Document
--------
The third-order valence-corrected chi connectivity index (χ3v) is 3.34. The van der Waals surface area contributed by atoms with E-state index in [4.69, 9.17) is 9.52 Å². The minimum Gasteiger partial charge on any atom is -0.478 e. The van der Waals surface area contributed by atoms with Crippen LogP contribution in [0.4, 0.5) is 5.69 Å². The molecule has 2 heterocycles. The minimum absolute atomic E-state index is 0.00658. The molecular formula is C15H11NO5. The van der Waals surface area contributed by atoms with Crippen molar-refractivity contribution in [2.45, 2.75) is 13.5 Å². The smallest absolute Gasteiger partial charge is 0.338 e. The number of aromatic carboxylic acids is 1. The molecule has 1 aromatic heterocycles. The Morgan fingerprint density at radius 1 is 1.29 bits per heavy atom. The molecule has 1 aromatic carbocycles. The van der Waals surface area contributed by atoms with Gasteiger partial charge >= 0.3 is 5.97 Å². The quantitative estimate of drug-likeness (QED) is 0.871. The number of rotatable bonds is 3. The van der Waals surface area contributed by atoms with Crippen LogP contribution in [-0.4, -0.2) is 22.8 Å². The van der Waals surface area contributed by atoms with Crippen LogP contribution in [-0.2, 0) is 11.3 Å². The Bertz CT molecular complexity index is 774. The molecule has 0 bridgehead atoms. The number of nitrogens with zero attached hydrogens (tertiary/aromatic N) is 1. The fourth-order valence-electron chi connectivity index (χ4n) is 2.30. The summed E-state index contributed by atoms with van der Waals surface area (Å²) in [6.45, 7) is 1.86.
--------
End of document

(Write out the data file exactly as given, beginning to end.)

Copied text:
The third-order valence-corrected chi connectivity index (χ3v) is 3.34. The van der Waals surface area contributed by atoms with E-state index in [4.69, 9.17) is 9.52 Å². The minimum Gasteiger partial charge on any atom is -0.478 e. The van der Waals surface area contributed by atoms with Crippen LogP contribution in [0.4, 0.5) is 5.69 Å². The molecule has 2 heterocycles. The minimum absolute atomic E-state index is 0.00658. The molecular formula is C15H11NO5. The van der Waals surface area contributed by atoms with Crippen molar-refractivity contribution in [2.45, 2.75) is 13.5 Å². The smallest absolute Gasteiger partial charge is 0.338 e. The number of aromatic carboxylic acids is 1. The molecule has 1 aromatic heterocycles. The Morgan fingerprint density at radius 1 is 1.29 bits per heavy atom. The molecule has 1 aromatic carbocycles. The van der Waals surface area contributed by atoms with Gasteiger partial charge >= 0.3 is 5.97 Å². The quantitative estimate of drug-likeness (QED) is 0.871. The number of rotatable bonds is 3. The van der Waals surface area contributed by atoms with Crippen LogP contribution in [-0.4, -0.2) is 22.8 Å². The van der Waals surface area contributed by atoms with Crippen LogP contribution in [-0.2, 0) is 11.3 Å². The Bertz CT molecular complexity index is 774. The molecule has 0 bridgehead atoms. The number of nitrogens with zero attached hydrogens (tertiary/aromatic N) is 1. The fourth-order valence-electron chi connectivity index (χ4n) is 2.30. The summed E-state index contributed by atoms with van der Waals surface area (Å²) in [6.45, 7) is 1.86.